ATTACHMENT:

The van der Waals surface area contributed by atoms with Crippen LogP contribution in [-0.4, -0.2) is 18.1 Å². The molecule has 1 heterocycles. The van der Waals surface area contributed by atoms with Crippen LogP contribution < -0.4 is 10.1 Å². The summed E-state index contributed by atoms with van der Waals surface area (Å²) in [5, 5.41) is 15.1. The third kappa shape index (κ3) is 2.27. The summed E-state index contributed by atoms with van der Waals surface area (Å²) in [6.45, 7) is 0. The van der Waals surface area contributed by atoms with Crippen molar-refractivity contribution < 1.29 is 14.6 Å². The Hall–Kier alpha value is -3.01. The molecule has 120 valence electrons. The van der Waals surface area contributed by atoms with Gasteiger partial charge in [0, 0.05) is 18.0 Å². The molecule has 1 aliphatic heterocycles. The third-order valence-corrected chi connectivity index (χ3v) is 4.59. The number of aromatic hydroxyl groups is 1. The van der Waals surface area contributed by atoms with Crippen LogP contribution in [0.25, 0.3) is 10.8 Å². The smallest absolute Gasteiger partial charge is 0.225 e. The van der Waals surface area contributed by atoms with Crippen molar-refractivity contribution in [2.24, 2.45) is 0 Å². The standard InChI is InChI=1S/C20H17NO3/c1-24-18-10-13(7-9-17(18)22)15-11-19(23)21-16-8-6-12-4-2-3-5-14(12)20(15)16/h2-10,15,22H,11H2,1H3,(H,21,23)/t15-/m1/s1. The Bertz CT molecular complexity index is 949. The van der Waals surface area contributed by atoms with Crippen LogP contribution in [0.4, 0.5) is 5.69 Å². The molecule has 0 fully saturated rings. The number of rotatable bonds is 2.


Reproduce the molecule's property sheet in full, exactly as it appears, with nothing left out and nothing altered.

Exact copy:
The van der Waals surface area contributed by atoms with Crippen LogP contribution in [-0.4, -0.2) is 18.1 Å². The molecule has 1 heterocycles. The van der Waals surface area contributed by atoms with Crippen LogP contribution < -0.4 is 10.1 Å². The summed E-state index contributed by atoms with van der Waals surface area (Å²) in [5, 5.41) is 15.1. The third kappa shape index (κ3) is 2.27. The summed E-state index contributed by atoms with van der Waals surface area (Å²) in [6.45, 7) is 0. The van der Waals surface area contributed by atoms with Crippen molar-refractivity contribution < 1.29 is 14.6 Å². The Hall–Kier alpha value is -3.01. The molecule has 120 valence electrons. The van der Waals surface area contributed by atoms with Gasteiger partial charge in [0, 0.05) is 18.0 Å². The molecule has 1 aliphatic heterocycles. The third-order valence-corrected chi connectivity index (χ3v) is 4.59. The number of aromatic hydroxyl groups is 1. The van der Waals surface area contributed by atoms with Crippen LogP contribution in [0.25, 0.3) is 10.8 Å². The smallest absolute Gasteiger partial charge is 0.225 e. The van der Waals surface area contributed by atoms with Crippen molar-refractivity contribution in [2.24, 2.45) is 0 Å². The standard InChI is InChI=1S/C20H17NO3/c1-24-18-10-13(7-9-17(18)22)15-11-19(23)21-16-8-6-12-4-2-3-5-14(12)20(15)16/h2-10,15,22H,11H2,1H3,(H,21,23)/t15-/m1/s1. The Bertz CT molecular complexity index is 949. The van der Waals surface area contributed by atoms with Crippen LogP contribution in [0.4, 0.5) is 5.69 Å². The molecule has 0 fully saturated rings. The number of rotatable bonds is 2.